He had retired from active duty, but due to his military service record, had been approached by some members of the military to head up an overseas security force of sorts. And I got to go! On that, I cannot say much, but I can say working with him and his crew as a contractor took me into war zones. By age 25 I had been to the Middle East, most of Canada, Australia (a 6-month job on a horse farm), Cuba, Dominican Republic, and on the Amazon River, for various stints, working in various capacities.

The Long Haul Home Away from Home

My weekly normality in a truck is where I am now, so let’s look at that. I generally try to come home as often as possible, but sometimes it is not feasible, and I end up on the road for a week at a time. I no longer go to the United States, and stay in Ontario.

Ontario is a very large province and sometimes I can be up to 600 or more Kilometers from home. My current rig is a 2012 Peterbilt highway tractor with a sleeper and twin 150 gal fuel tanks. For those that don’t know, a sleeper is the portion behind the cab that has the bed and living facilities. Now mind you, these are not large in some cases and brings “tiny living” into perspective. What was just a trucker’s reality is being emulated by people and the “tiny house” movement.



In this sleeper, I have a double bed, fridge, microwave, and a 3000-watt inverter. There are many areas of storage in the sleeper. I store a week’s worth of clothes: 5 changes of underwear, socks, shirts and 2-3 pairs of pants. I also have a packable raincoat, shemagh, and in winter time, a full winter- rated hunting pants and coat, as well as gloves and such.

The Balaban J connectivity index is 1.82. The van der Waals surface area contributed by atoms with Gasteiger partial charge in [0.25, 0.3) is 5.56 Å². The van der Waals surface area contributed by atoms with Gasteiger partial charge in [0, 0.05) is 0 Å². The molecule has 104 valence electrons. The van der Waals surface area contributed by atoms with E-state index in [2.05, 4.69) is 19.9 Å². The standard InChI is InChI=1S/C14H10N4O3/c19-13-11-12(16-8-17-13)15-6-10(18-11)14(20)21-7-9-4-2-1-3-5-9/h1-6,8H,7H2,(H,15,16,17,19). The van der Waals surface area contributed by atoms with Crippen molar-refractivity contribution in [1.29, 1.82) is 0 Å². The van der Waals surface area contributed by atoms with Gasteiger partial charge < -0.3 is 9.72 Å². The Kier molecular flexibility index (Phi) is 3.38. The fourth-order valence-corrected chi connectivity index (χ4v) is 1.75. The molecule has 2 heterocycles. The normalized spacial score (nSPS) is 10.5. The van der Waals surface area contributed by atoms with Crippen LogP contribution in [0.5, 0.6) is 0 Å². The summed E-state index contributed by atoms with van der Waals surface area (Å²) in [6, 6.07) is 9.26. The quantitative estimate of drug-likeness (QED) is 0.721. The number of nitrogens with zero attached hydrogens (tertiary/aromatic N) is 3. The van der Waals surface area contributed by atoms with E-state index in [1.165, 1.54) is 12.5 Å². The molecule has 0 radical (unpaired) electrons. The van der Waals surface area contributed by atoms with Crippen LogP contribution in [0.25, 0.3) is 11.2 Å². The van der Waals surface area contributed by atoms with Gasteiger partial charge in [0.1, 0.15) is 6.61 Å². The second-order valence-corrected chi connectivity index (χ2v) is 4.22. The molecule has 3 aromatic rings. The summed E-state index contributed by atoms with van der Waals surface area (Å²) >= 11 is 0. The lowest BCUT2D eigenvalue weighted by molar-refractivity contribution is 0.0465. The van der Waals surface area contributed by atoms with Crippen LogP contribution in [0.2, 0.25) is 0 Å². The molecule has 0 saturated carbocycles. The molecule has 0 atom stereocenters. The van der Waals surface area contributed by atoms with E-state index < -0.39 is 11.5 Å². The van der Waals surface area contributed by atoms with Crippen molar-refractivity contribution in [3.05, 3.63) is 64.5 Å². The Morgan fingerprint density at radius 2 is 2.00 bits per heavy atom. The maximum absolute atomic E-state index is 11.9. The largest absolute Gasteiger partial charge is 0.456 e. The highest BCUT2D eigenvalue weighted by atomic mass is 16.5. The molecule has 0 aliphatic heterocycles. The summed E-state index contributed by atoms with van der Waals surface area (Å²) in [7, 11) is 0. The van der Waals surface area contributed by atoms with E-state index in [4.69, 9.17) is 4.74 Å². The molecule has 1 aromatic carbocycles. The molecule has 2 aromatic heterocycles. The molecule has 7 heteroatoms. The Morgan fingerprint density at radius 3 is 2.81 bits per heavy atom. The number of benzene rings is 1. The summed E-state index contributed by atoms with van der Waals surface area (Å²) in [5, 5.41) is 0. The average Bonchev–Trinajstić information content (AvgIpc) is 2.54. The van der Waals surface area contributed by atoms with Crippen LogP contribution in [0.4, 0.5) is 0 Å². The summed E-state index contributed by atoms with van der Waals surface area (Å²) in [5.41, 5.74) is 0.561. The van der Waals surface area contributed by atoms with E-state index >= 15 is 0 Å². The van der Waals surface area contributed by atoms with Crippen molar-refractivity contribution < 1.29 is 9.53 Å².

Among the various things I store are sanitation goods for both myself and the truck, a personalized first aid kit, flashlights, knives, pens, a single burner stove with fuel, a water filter, a fishing kit, fire starter kit, a backpack, and general EDC items. I keep plenty of food items like canned foods, instant mashed potatoes, ramen noodles, oatmeal, trail mixes, energy and protein bars, protein powder, canned meats, and preserved meats.

A couple cases of liquids usually ride with me as well. I am quite fond of Arizona iced tea, so a case of that and 40 or more half-liter water bottles ride too. Now, because I do have the fridge I am able to bring some traditional refrigerated foods like meats, cheeses and such. So all in all, I’m stocked and could eat from the truck without leaving it for probably 2 weeks.  

For more on Every day Carry (EDC) – CLICK HERE!



That covers the livability of things as a trucker.



This article first appeared on Ed That Matters.

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Todd Sepulveda

I'm the owner/editor of Prepper Website, a DAILY preparedness aggregator that links to the best preparedness articles on the internet. I'm also a public school administrator and a pastor. My personal blog is Ed That Matters, where I write about preparedness and from time to time, education. Connect with me on one of my social media outlets below.